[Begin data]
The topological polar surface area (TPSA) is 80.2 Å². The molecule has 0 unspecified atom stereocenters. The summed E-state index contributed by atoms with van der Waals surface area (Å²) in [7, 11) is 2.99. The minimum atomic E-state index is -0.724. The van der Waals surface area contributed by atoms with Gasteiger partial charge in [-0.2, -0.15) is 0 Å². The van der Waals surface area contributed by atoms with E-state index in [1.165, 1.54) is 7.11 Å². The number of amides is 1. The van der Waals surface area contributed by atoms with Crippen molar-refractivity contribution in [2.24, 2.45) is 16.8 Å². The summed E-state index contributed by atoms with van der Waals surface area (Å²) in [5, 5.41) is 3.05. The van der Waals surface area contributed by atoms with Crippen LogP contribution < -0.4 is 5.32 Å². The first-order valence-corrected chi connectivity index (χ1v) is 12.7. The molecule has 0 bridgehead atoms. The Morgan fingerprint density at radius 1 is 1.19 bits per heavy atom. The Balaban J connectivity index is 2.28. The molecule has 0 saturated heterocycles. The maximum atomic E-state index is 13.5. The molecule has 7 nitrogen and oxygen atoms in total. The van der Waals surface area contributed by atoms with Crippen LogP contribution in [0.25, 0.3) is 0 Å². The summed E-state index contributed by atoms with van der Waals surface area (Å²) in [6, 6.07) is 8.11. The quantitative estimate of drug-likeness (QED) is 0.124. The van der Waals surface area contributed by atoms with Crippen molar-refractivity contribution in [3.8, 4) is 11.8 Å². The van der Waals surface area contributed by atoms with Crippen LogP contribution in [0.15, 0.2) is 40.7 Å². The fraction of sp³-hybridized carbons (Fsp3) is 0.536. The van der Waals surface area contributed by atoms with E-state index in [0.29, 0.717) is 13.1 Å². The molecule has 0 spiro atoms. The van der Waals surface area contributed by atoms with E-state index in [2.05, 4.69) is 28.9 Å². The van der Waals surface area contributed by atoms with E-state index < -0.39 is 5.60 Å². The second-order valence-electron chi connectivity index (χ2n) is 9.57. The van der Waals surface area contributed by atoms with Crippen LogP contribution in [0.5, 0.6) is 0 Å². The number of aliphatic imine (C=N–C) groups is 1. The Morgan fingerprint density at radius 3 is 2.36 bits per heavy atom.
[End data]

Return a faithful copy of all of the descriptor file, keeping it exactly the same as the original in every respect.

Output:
The topological polar surface area (TPSA) is 80.2 Å². The molecule has 0 unspecified atom stereocenters. The summed E-state index contributed by atoms with van der Waals surface area (Å²) in [7, 11) is 2.99. The minimum atomic E-state index is -0.724. The van der Waals surface area contributed by atoms with Gasteiger partial charge in [-0.2, -0.15) is 0 Å². The van der Waals surface area contributed by atoms with E-state index in [1.165, 1.54) is 7.11 Å². The number of amides is 1. The van der Waals surface area contributed by atoms with Crippen molar-refractivity contribution in [2.24, 2.45) is 16.8 Å². The summed E-state index contributed by atoms with van der Waals surface area (Å²) in [5, 5.41) is 3.05. The van der Waals surface area contributed by atoms with Crippen LogP contribution < -0.4 is 5.32 Å². The first-order valence-corrected chi connectivity index (χ1v) is 12.7. The molecule has 0 bridgehead atoms. The Morgan fingerprint density at radius 1 is 1.19 bits per heavy atom. The Balaban J connectivity index is 2.28. The molecule has 0 saturated heterocycles. The maximum atomic E-state index is 13.5. The molecule has 7 nitrogen and oxygen atoms in total. The van der Waals surface area contributed by atoms with Crippen LogP contribution in [0.25, 0.3) is 0 Å². The summed E-state index contributed by atoms with van der Waals surface area (Å²) in [6, 6.07) is 8.11. The quantitative estimate of drug-likeness (QED) is 0.124. The van der Waals surface area contributed by atoms with Crippen molar-refractivity contribution in [3.8, 4) is 11.8 Å². The van der Waals surface area contributed by atoms with Crippen LogP contribution in [0.15, 0.2) is 40.7 Å². The fraction of sp³-hybridized carbons (Fsp3) is 0.536. The van der Waals surface area contributed by atoms with E-state index in [0.29, 0.717) is 13.1 Å². The molecule has 0 spiro atoms. The van der Waals surface area contributed by atoms with E-state index in [2.05, 4.69) is 28.9 Å². The van der Waals surface area contributed by atoms with E-state index < -0.39 is 5.60 Å². The second-order valence-electron chi connectivity index (χ2n) is 9.57. The van der Waals surface area contributed by atoms with Crippen LogP contribution in [0.5, 0.6) is 0 Å². The number of aliphatic imine (C=N–C) groups is 1. The Morgan fingerprint density at radius 3 is 2.36 bits per heavy atom.